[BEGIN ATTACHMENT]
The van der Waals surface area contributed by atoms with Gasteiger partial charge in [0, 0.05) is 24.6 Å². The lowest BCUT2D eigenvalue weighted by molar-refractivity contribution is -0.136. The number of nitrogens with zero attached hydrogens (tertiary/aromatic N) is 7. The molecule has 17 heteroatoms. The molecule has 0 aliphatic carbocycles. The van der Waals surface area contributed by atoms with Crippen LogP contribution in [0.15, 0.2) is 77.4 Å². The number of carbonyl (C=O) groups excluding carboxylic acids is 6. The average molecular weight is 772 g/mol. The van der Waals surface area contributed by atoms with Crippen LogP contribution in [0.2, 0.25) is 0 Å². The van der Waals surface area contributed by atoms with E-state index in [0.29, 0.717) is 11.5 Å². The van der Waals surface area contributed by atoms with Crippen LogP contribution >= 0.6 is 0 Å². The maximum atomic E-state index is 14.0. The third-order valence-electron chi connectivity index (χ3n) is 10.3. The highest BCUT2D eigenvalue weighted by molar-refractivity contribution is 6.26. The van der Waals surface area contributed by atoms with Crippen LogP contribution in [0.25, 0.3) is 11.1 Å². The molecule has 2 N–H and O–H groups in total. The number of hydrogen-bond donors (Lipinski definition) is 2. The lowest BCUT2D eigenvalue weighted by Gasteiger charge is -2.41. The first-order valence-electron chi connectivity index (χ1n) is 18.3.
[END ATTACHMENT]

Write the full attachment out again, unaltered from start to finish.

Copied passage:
The van der Waals surface area contributed by atoms with Gasteiger partial charge in [0, 0.05) is 24.6 Å². The lowest BCUT2D eigenvalue weighted by molar-refractivity contribution is -0.136. The number of nitrogens with zero attached hydrogens (tertiary/aromatic N) is 7. The molecule has 17 heteroatoms. The molecule has 0 aliphatic carbocycles. The van der Waals surface area contributed by atoms with Crippen LogP contribution in [0.15, 0.2) is 77.4 Å². The number of carbonyl (C=O) groups excluding carboxylic acids is 6. The average molecular weight is 772 g/mol. The van der Waals surface area contributed by atoms with Crippen LogP contribution in [0.2, 0.25) is 0 Å². The van der Waals surface area contributed by atoms with E-state index in [0.29, 0.717) is 11.5 Å². The van der Waals surface area contributed by atoms with Crippen LogP contribution >= 0.6 is 0 Å². The maximum atomic E-state index is 14.0. The third-order valence-electron chi connectivity index (χ3n) is 10.3. The highest BCUT2D eigenvalue weighted by molar-refractivity contribution is 6.26. The van der Waals surface area contributed by atoms with Crippen LogP contribution in [0.25, 0.3) is 11.1 Å². The molecule has 2 N–H and O–H groups in total. The number of hydrogen-bond donors (Lipinski definition) is 2. The lowest BCUT2D eigenvalue weighted by Gasteiger charge is -2.41. The first-order valence-electron chi connectivity index (χ1n) is 18.3.